The relational nature of research interventions means that even a “perfect” project conducted by an ideal researcher will inevitably feed many of these processes if it is conducted in certain settings. Researchers and advisors need to acknowledge the multiple ways that even well-intentioned and carefully planned projects can contribute to negative dynamics.
An obvious starting point is to pose a few simple questions at the development and planning stages of any project. Who is this research for? Is it a learning experience for a beginning, intermediated or advanced student; an entirely scholarly project; or a project with public awareness, legal and/or policy implications? Why does this particular population, site or case merit inquiry? Is there an alternate, less-studied or less sensationalized site that could serve the same purpose? What immediate potential does the project have to improve the lives of those being studied? Will the researcher or research team be a burden on those with whom they are working? How familiar is the researcher with the local context and concurrent interventions? Does the researcher speak the local language? How many other researchers have worked in this area previously? Will access require paying a program, fixer or research assistant? Does the researcher expect to form a long-term relationship with individuals and communities in the site, or will this be a one-time trip? If the project is about atrocity or sexual violence, does the project truly necessitate interviewing displaced people or survivors directly?
Each of these questions presents tradeoffs, rather than absolute conclusions. For example, much social science research necessarily does not have an immediate benefit for participant populations (and scholarly publication timelines alone mean that academics are not often the ones alerting the world to a fresh crisis). This fact does not imply that research should never be conducted in crisis zones; it means that when it is done, it should be particularly well justified, carefully designed and planned, conducted by skilled researchers and that scholars should consider if there are things they can do to provide benefit. If there are not enough good reasons to justify intervention—or if the intervener is clearly unqualified—then the research should not be done. Despite good intentions, it is also reasonable to suggest that allowing beginner students to practice their skills by interviewing vulnerable populations is ethically unjustifiable.
Perhaps the bluntest ethical guidance for researchers and their students is to be more original. One promising strategy is to research up, or across, rather than down in terms of power dynamics; that is, the researcher should explicitly aim to study powerful populations and actors rather than those considered vulnerable. This move—which might, for example, involve studying government officials or humanitarian organizations and workers rather than those for whom they make policy or provide aid—must be accompanied by increased recognition of the challenges involved with accessing more powerful populations and building working relationships with them. While the relative ease with which marginalized and underserved communities can be accessed by researchers may be tempting, the relationships posited by many projects are not built on trust, but rather on latent coercion and practiced scripts developed before the researcher even arrives on site.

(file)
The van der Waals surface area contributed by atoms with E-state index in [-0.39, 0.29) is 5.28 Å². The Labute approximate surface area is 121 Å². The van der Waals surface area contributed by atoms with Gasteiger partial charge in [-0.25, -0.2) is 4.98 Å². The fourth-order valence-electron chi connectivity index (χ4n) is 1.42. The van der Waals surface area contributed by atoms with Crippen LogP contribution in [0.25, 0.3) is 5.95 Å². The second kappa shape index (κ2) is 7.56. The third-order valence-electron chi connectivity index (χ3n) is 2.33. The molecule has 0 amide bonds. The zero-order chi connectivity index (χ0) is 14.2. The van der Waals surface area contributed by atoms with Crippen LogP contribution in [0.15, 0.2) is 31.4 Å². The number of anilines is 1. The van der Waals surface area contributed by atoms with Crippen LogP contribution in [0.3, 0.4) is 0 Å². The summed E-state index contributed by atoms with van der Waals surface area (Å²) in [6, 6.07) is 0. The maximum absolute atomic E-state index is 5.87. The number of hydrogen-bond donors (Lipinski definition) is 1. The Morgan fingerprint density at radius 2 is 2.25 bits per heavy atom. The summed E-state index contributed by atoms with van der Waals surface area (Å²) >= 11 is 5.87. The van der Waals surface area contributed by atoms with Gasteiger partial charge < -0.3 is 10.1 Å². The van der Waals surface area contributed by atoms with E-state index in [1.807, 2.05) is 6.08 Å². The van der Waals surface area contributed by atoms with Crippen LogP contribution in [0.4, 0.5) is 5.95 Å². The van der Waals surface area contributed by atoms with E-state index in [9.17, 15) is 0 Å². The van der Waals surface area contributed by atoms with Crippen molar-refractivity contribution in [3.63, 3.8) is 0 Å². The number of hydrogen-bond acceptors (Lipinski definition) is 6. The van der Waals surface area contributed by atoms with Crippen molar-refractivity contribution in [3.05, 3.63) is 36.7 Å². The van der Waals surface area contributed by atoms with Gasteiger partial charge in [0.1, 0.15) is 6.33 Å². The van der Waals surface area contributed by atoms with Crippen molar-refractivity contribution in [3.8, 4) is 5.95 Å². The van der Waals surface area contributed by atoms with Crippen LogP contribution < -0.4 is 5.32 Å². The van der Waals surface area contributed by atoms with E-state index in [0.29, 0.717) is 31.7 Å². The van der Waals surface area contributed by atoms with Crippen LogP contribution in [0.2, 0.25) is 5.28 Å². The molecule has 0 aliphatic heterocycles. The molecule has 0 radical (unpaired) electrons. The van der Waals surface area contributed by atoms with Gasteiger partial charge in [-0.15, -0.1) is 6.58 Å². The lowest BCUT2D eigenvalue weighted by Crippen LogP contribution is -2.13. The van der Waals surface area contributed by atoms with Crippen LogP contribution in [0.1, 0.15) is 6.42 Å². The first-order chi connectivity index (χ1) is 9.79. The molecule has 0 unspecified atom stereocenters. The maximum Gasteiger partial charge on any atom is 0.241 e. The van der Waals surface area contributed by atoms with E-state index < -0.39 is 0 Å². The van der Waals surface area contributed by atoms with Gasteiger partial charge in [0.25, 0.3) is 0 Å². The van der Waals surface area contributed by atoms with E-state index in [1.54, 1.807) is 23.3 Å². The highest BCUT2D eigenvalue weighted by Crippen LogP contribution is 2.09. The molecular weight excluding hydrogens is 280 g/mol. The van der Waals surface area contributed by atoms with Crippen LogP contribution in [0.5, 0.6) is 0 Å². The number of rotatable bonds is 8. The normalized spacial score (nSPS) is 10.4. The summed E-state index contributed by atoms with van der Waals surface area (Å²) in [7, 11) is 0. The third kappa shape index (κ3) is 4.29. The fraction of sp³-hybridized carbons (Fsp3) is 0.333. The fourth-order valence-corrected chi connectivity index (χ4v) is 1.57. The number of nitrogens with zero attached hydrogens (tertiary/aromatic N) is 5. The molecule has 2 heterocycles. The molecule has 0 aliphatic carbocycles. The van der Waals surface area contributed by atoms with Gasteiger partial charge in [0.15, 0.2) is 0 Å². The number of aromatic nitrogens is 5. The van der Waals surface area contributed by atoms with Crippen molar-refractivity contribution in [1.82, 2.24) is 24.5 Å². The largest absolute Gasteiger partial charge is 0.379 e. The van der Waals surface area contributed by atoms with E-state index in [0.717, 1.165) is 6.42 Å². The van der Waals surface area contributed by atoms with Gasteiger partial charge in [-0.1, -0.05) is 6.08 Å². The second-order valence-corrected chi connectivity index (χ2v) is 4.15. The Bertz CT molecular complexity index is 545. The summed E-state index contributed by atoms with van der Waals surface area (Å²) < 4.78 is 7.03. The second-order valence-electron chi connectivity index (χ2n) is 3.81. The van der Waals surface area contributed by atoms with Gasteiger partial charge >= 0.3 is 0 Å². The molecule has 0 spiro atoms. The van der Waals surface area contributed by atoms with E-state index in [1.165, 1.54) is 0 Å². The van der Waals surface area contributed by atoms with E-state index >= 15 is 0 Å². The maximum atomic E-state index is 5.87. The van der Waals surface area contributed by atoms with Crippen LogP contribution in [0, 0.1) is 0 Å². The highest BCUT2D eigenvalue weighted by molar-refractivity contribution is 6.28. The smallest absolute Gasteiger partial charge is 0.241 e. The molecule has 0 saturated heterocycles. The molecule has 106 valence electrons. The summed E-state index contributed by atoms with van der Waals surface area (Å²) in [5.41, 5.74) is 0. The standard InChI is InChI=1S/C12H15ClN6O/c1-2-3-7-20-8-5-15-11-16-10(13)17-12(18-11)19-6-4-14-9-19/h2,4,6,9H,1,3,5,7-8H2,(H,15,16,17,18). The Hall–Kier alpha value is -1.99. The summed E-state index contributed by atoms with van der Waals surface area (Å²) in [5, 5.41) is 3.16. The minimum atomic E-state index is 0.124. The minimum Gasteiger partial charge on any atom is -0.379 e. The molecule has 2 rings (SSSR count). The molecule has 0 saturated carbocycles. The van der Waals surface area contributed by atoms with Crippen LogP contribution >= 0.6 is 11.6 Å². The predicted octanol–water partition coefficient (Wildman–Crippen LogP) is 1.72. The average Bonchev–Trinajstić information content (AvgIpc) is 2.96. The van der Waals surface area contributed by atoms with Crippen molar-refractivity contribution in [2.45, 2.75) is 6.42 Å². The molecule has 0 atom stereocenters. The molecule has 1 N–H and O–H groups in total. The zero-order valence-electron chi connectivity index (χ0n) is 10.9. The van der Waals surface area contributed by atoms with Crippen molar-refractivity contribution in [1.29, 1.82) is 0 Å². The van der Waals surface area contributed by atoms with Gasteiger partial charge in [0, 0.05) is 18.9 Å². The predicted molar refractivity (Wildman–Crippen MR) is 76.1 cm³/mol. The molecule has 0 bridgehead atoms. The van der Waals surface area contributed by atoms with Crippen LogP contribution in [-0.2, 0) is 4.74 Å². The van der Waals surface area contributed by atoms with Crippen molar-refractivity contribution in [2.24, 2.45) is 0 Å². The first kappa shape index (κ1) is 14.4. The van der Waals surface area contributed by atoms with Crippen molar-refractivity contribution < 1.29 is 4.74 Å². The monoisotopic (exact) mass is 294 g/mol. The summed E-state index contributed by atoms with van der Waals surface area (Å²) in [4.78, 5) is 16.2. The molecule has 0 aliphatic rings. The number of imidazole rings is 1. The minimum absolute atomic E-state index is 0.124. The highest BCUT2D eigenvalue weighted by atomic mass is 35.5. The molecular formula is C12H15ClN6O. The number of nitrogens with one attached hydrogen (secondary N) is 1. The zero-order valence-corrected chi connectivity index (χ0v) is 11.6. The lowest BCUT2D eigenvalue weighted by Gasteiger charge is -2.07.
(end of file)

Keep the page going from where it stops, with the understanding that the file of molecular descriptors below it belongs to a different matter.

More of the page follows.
Conducting research among conflict-affected populations, a growing trend in the Middle East and North Africa given the major wars and humanitarian crises in Syria, Iraq, Yemen and Libya, takes particular care, innovation and an ethical sensibility. Acquiring knowledge of social and political processes in crisis contexts is often necessary and desirable. Yet field-based research in or adjacent to crisis zones is also a mode of intervention that inevitably affects those being researched. The dynamics described above are not “inconveniences” to be overcome—they are dynamic and persistent aspects of political and social life in humanitarian settings that scholars must center in their research design and planning. ■
 Milli Lake and Sarah E. Parkinson, “The Ethics of Fieldwork Preparedness,” Political Violence @ a Glance, June 5, 2017.
 Mona Abaza, “Academic Tourists Sight-Seeing the Arab Spring,” Jadaliyya, September 27, 2011; Yolande Bouka, “Collaborative Research as Structural Violence,” Political Violence at a Glance, July 12, 2018; Irène Bahati, “Le Robot Producteur Sud: Quel Avenir Dans Les Zones Rouges?” Rift Valley Institute, May 23, 2019.
 Mayssoun Sukarieh and Stuart Tannock, “Subcontracting Academia: Alienation, Exploitation and Disillusionment in the UK Overseas Syrian Refugee Research Industry,” Antipode 51/2 (2019); Kate Cronin-Furman and Milli Lake, “Ethics Abroad: Fieldwork in Fragile and Violent Contexts,” PS: Political Science & Politics 1/8 (April 2018).
 Michiel Hofman and Sokhieng Au, The Politics of Fear: Médecins Sans Frontières and the West African Ebola Epidemic (Oxford, UK: Oxford University Press, 2017).
 Johanna E. Foster and Sherizaan Minwalla, “Voices of Yazidi Women: Perceptions of Journalistic Practices in the Reporting on ISIS Sexual Violence,” Women’s Studies International Forum 67 (March 2018), p. 56.
 Elisabeth Jean Wood, Insurgent Collective Action and Civil War in El Salvador (Cambridge: Cambridge University Press, 2003), Janine Natalya Clark, “Fieldwork and Its Ethical Challenges: Reflections from Research in Bosnia,” Human Rights Quarterly 34 (2012).
 Janine A. Clark, “Field Research Methods in the Middle East,” PS: Political Science & Politics 3 (2006).
 Foster and Minwalla, 2018.
 See Bouka 2018; Cronin-Furman and Lake 2018; Sukarieh and Tannock 2019; Bahati 2019.
 Anaheed Al-Hardan, “Researching Palestinian Refugees: Who Sets the Agenda?” Al-Shabaka (blog), April 27, 2017.
 Lee Ann Fujii, Interviewing in Social Science Research: A Relational Approach (London: Routledge, 2017).